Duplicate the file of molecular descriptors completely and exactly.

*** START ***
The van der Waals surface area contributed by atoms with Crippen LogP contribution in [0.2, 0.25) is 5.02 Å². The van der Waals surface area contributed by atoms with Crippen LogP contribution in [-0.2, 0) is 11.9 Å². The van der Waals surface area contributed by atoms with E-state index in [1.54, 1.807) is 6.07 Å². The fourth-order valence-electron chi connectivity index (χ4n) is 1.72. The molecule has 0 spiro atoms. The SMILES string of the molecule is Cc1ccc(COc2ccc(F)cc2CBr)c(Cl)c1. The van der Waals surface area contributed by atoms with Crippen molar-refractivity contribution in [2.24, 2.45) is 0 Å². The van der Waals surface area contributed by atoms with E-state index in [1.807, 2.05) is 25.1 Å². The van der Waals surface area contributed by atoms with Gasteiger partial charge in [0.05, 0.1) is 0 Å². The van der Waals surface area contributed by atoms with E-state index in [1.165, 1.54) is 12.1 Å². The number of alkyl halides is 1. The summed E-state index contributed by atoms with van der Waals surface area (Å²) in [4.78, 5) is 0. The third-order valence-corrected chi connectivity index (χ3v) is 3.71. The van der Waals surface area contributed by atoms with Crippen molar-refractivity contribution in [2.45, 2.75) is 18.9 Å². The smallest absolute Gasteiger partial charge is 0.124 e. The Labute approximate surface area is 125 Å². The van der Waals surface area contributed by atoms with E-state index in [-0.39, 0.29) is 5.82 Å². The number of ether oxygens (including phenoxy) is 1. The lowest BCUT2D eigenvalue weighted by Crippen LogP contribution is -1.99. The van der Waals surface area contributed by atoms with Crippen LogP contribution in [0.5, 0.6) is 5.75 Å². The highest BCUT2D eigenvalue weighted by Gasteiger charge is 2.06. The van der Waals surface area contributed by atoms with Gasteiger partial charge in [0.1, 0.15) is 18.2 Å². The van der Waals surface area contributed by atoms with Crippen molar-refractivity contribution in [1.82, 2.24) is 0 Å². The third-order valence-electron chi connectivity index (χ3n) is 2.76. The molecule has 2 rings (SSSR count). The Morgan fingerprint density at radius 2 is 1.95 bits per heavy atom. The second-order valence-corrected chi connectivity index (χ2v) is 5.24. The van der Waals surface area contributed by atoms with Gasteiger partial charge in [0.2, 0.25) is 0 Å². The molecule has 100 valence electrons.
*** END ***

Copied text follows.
The van der Waals surface area contributed by atoms with Crippen LogP contribution in [0.2, 0.25) is 5.02 Å². The van der Waals surface area contributed by atoms with Crippen LogP contribution in [-0.2, 0) is 11.9 Å². The van der Waals surface area contributed by atoms with E-state index in [1.54, 1.807) is 6.07 Å². The fourth-order valence-electron chi connectivity index (χ4n) is 1.72. The molecule has 0 spiro atoms. The SMILES string of the molecule is Cc1ccc(COc2ccc(F)cc2CBr)c(Cl)c1. The van der Waals surface area contributed by atoms with Crippen molar-refractivity contribution in [2.24, 2.45) is 0 Å². The van der Waals surface area contributed by atoms with E-state index in [1.807, 2.05) is 25.1 Å². The van der Waals surface area contributed by atoms with Gasteiger partial charge in [0.05, 0.1) is 0 Å². The van der Waals surface area contributed by atoms with E-state index in [1.165, 1.54) is 12.1 Å². The number of alkyl halides is 1. The summed E-state index contributed by atoms with van der Waals surface area (Å²) in [4.78, 5) is 0. The third-order valence-corrected chi connectivity index (χ3v) is 3.71. The van der Waals surface area contributed by atoms with Crippen molar-refractivity contribution in [2.45, 2.75) is 18.9 Å². The smallest absolute Gasteiger partial charge is 0.124 e. The Labute approximate surface area is 125 Å². The van der Waals surface area contributed by atoms with E-state index in [-0.39, 0.29) is 5.82 Å². The number of ether oxygens (including phenoxy) is 1. The lowest BCUT2D eigenvalue weighted by Crippen LogP contribution is -1.99. The van der Waals surface area contributed by atoms with Crippen LogP contribution in [0.5, 0.6) is 5.75 Å². The highest BCUT2D eigenvalue weighted by Gasteiger charge is 2.06. The van der Waals surface area contributed by atoms with Gasteiger partial charge in [0.1, 0.15) is 18.2 Å². The van der Waals surface area contributed by atoms with Crippen molar-refractivity contribution in [1.82, 2.24) is 0 Å². The third-order valence-electron chi connectivity index (χ3n) is 2.76. The molecule has 2 rings (SSSR count). The Morgan fingerprint density at radius 2 is 1.95 bits per heavy atom. The second-order valence-corrected chi connectivity index (χ2v) is 5.24. The van der Waals surface area contributed by atoms with Gasteiger partial charge in [0.2, 0.25) is 0 Å². The molecule has 100 valence electrons.